Stella Hall Millikan, "Indianapolis: A Booster Song for the Capital of Indiana" (1916)

Isaac Doles, "Indianapolis Centennial March" (1920)

Charles Francis Roberts, "Indianapolis: My Home Town" (1921)

W.H. Woodward, "Meet Me at White City" (1907)


Clarence Allen Johnson, "Back to Kokomo" (1908)

New Castle:

Sylvester Gorbett, "Where Did Catherine Winters Go?" (1914)

Z.F. Gorbett, "In the Beautiful City of New Castle" (1917)


E. Clinton Keithley, "Alice of Old Vincennes (I Love You)" (1914)

Chas. H. Roth & M.M. Redding, "The Hoosier Girl I Loved in Old Vincennes" (1910)


P.J. Breinig, "Where the Grand Old Wabash River Slowly Flows" (1904)

Barclay Walker, "Moonlight on the Wabash" (1919)


Will L. Thompson, "My Home on the Old Ohio" (1877)

Henry Phillips, "Song of the Ohio" (1845)


William M. Schmitt, "Where the Old Miami River is Flowing" (1916)

Industry & Agriculture

Z.F. Gorbett, "In the Beautiful City of New Castle" (1917)

Raymond A. Browne, "The Man in the Overalls" (1903)


Billee Taylor, "I Guess I'll Take the Train Back Home" (1906)

Marguerite Kendall, "On the Eight O'Clock Train" (1912)

Harry Von Tilzer, "The Train Rolled On" (1902)


Joe Young, Jean Schwartz, & Milton Ager, "In a Little Red Barn (On a Farm Down In Indiana)" (1934)

George W. Meyer, "Way Down in Iowa I'm Going to Hide Away" (1916)

Harry Von Tilzer, "Down on the Farm" (1902)

Race and Ethnicity

Popular music of the late nineteenth and early twentieth centuries reveals the values and cultural norms of American culture, including attitudes towards other races and ethnicities that may seem shocking or even offensive in today's society. These include "coon songs," which purport to depict African American characters and lifestyles, but which were typically performed by white performers wearing blackface in minstrel shows; songs representing stereotypical portrayals of the different national and ethnic groups immigrating to America; and "characteristic songs," providing exaggerated depictions of exotic, faraway cultures with which most Americans did not have direct contact. Studying sheet music in these genres - including musical cues of ethnicity, descriptions in song lyrics, and visual representations in cover art - can open up productive discussions of racism, xenophobia, and Orientalism as channeled through popular culture, how and why white artists could perform/portray other races for a popular audience, and invite students to consider which of these musical cues and references are still acceptable (or at least recognizeable) in today's culture.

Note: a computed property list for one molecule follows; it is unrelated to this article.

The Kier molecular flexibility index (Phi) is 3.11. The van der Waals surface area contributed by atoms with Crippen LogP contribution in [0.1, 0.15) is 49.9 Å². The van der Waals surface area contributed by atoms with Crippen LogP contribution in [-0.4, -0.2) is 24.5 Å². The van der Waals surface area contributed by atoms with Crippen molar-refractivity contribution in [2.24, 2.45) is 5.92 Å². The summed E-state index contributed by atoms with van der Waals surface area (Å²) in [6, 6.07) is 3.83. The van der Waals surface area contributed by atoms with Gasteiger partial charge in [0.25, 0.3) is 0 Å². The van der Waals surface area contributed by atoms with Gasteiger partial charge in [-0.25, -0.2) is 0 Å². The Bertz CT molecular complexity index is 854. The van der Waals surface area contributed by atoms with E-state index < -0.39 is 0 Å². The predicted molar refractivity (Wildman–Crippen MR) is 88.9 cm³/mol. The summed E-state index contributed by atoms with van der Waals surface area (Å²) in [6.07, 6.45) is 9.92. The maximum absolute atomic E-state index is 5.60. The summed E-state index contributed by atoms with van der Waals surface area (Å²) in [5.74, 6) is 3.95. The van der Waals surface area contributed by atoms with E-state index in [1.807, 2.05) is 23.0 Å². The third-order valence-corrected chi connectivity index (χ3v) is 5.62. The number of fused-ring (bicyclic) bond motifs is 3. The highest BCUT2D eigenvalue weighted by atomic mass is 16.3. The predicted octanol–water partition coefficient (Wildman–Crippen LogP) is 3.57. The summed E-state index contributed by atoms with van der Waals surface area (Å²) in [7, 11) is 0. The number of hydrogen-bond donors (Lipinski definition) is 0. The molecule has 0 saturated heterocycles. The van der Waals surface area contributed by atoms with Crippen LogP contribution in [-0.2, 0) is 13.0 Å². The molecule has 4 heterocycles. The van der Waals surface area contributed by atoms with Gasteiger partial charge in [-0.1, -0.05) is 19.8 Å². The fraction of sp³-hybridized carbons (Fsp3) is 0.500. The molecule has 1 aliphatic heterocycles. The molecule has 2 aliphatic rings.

Coon Songs and Minstrelsy

Roy L. Burtch, "I Wonder Who It Was Invented Work" (1903)

Charles Hunter, "Possum and Taters" (1900)

Immigrants and Ethnicity

Ernest R. Ball, "McCarty (What Else Could You Expect, From a Man Named McCarty or Any Other Loyal Irishman!)" (n.d.)

Harry Carroll, "At the Yiddisha Wedding Dance" (1911)

Harry Von Tilzer, "Cedro! My Italian Romeo" (1913)

Will Marion Cook, "Little Gypsy Maid" (1902)


Leo E. Berliner, "Africana: A Ragtime Classic" (1903)

Alfred J. Doyle, "Zuleika: An Arabian Serenade & March" (1903)

Egbert Van Alstyne, "My Dreamy China Lady" (1916)

Albert Von Tilzer, "Big Chief Wally Ho Woo (He'd Wiggle His Way to Her Wigwam)" (1921)

Popular Song: Music to Play at Home

Since the nineteenth century, popular sheet music has been marketed to amateur musicians, to be played at home. Before the advent of radio, this was the main way that people could buy or hear popular music. What makes this music suitable for playing at home? What themes or topics are frequently incorporated? What new themes appear at different times in history? What were some of the ways that publishers tried to create interest and sell songs?